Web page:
Apr 25, 2009
Apr 21, 2009
Apr 20, 2009
Apr 16, 2009
Antique baby dress--Hunter tried to put it on and ripped the delicate fabric
Laptop--Hunter put a magnet on it
Breadmaker--Ryder pushed it off the counter
George Foreman grill--Ryder pushed it off the counter
Books--Ryder bites on them CD's, DVD's--Ryder chews them, Mason can't get them out of the packaging and breaks them
Ceramic tile--Ryder and I don't know how...
Bathtub finish--Ryder bangs objects on it
Casing around windows--Ryder flicks the blind cord back and forth very fast
Plants, flowers--Hunter and Ryder
Computer screens--Hunter with the cat
TV screens--Hunter with a hammer
Windows--Bill and Ryder Telephones--Hunter and Ryder, both cases involved toilets
Lots of toys--Hunter and Ryder
Lots of spilled cereal boxes--Hunter, Mason and especially Ryder
Arm--Hunter tripped over a toy shopping cart
Light bulbs, lamps--Hunter, Ryder
Tea set--Hunter remembers this one (I don't)
Ceramics--Hunter and Ryder Walls--Bill Head concussions--Bill (I've lost count) He usually runs into something accidentally, or one of the kids headbutted him when they were a toddler, or basketball induced
Right now, I'm looking at our office chair that has bite marks on the arms and the back is falling off due to a lost screw. I've asked Bill to screw it back together, but the timing was wrong. He was too engrossed in a project on the computer. *Asperger's* Of course, I can fix it. But I'm always fixing things and that is something Bill can do and then he will feel like he did something right for once, so I let him. I just hate being patient about it.
I'm sure these aren't the last of the broken things, but it's good to be reminded now and then that these are just things, they can be replaced or fixed. As much as I try to "fix" my children and hubby, I need to remember they aren't exactly broken. Just wired differently...which reminds me, a month ago, Bill was switching out some outlets (I thought an easy job) but when I went to turn on the garbage disposal, the fridge would turn off. Typical. Another day in the life of loose screws and crossed wires.
Apr 14, 2009
Apr 10, 2009
But he DOES have better eye contact, better attention, and less pain, since implementing the GFCF diet, I thought to myself. He pointed for the first time ever- two days ago. And last week he went potty in the toilet for the first time. And at school yesterday, he said, "I want" to the teacher--very clearly. It's so easy to take for granted that a child's ability to learn is a gift.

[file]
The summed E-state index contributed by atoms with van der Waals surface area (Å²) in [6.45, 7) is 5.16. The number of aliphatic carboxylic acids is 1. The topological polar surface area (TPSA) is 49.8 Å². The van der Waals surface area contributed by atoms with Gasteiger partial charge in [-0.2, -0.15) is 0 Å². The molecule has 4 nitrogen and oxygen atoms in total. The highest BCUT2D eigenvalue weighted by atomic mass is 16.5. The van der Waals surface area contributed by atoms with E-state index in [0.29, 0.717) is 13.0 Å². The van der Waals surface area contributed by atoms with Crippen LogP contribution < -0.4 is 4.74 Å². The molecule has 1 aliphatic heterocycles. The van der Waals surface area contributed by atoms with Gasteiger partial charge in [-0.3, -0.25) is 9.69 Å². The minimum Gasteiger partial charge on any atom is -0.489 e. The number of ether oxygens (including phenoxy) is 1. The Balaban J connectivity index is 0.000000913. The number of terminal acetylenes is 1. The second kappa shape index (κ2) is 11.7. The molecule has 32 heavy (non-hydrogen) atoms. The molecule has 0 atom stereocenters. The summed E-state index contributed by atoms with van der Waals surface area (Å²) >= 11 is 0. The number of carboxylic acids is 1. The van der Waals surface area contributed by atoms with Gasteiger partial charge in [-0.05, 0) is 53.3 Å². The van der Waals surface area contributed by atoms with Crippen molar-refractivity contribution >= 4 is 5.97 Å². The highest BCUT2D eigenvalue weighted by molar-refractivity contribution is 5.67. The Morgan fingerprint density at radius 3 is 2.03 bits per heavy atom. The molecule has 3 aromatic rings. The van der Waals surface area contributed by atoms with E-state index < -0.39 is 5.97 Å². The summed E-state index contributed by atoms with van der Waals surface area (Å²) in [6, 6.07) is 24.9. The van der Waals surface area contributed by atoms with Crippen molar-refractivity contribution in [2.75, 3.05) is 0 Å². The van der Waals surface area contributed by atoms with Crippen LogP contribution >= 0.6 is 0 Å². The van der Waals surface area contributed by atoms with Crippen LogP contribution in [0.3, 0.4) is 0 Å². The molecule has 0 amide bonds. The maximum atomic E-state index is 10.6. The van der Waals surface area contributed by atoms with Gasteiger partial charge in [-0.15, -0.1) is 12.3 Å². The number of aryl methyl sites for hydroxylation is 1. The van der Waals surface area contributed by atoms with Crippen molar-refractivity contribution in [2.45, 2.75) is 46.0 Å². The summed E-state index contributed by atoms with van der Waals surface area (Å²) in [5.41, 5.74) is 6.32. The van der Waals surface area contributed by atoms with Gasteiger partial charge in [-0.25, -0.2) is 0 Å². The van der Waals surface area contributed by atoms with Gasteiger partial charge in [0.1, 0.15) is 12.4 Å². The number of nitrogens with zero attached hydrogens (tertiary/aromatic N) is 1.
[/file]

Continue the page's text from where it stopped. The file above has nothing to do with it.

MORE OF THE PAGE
Apr 9, 2009
So today, I took Mercedes to the orthopaedic doctor, and he knew right away what her problem was. So tell me why we had to go down to Salt Lake City to Primary Children's Medical Center, for an x-ray and MRI, **twice** when all the while we could have just stayed here? Again, a doctor problem. Instead of what they thought was Juvenile Rheumatoid Arthritis, she has PatelloFemoral Pain Syndrome which is common among 12-16 year old girls because of their body alignment, knock-knees, and changes in their hips, etc., as they grow. He recommended intense physical therapy, and said it should go away by itself the older she gets. If not, she may have to have a lateral release. (Bill had that done too, in college, and I guess it can be genetic). Now we can breathe a sigh of relief and Sadie can start physical therapy with Ryder this Summer. We should just hire live-in therapists. That would make things easier. Why do we always have medical things happen to us?
Apr 7, 2009
On December 11, 1999 my youngest son, Nathaniel, came into this world, a perfectly normal beautiful gift from God. With pride I watched him meet all the normal developmental milestones. By eighteen months of age he was naming TV shows and calling his brothers and sisters by name. But he was also becoming a constantly sick child, going to the doctor two to three times every week. There were unending fevers, ear infections, and colds. He cried constantly, had a bloated stomach and continually covered his ears with his hands. Shortly after receiving the MMR his left eyelid began to droop and his language disappeared. He no longer made eye contact, could not attend to any task, and developed many typical autistic behaviors. Local doctors finally recommended a psychological exam at age three. The psychologist was the first to mention the “A” word. A team examination at the University of Arkansas Children’s Hospital in 2003 resulted in the official diagnosis of Autism.